In 1948 the Annie E. Casey Foundation was established to help build better futures for disadvantaged children in the United States. Among their many projects and services is the annual publication of the Kids Count Data Book and the on-line system that allows you to explore a variety of demographic and health indicators to monitor child well-being. You should check it out if your work in any way involves the well-being of children or if you simply are interested in economic, demographic, and health related data.
The Kids Count Data Center allows for on-line access to state and community level data and allows for comparisons across states. For example, the percent of children without health insurance in 2009 varied from a low of 3 percent in Massachusetts to a high of 17% in both Nevada and Texas. The percent of children in poverty in 2010 was lowest in the states of New Hampshire (10 percent) and highest in Mississippi at 33 percent.
Here’s an example of a map you can generate on the Kids Count Data Center site showing the state by state distribution in the rate of children 0 to 17 years old in foster care per 1,000 population in 2009.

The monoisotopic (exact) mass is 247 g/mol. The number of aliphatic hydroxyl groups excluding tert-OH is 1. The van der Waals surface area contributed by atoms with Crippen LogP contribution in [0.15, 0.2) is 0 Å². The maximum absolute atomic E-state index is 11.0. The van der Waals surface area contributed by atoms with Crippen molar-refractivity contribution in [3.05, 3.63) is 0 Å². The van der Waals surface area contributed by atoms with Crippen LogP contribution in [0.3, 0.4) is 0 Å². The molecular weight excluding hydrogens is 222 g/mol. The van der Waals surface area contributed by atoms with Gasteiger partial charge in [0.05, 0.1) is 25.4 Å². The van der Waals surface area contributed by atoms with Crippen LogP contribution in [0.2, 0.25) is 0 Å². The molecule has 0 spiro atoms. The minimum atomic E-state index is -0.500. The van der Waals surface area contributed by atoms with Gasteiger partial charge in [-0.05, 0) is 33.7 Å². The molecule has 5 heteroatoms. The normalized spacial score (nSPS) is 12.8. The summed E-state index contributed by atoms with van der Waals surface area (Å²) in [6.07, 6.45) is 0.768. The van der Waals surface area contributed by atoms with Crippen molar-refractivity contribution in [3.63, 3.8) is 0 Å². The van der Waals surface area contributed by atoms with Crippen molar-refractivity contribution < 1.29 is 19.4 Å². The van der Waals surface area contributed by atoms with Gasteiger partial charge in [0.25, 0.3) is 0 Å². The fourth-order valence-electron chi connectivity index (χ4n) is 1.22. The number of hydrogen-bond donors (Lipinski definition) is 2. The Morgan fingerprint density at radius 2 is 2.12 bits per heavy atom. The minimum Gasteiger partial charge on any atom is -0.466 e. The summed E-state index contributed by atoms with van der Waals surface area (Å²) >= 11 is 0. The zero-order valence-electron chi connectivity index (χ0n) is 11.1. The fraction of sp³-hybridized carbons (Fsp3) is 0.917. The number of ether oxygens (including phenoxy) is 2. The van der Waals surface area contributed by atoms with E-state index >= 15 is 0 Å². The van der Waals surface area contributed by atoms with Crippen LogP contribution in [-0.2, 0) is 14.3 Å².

Source: The Annie E. Casey Foundation, KIDS COUNT Data Center, datacenter.kidscount.org.
Now it’s not always easy to interpret these differences because of potential variations in how individual state’s foster care programs operate. However, the Kids Count Data Center does a good job of presenting source information and definitions. It’s always desirable to do some extra research to make sure you’re not comparing apples to oranges but the Kids Count Data Center is a reliable source of data on the well-being of children and a great resource for anyone monitoring those trends.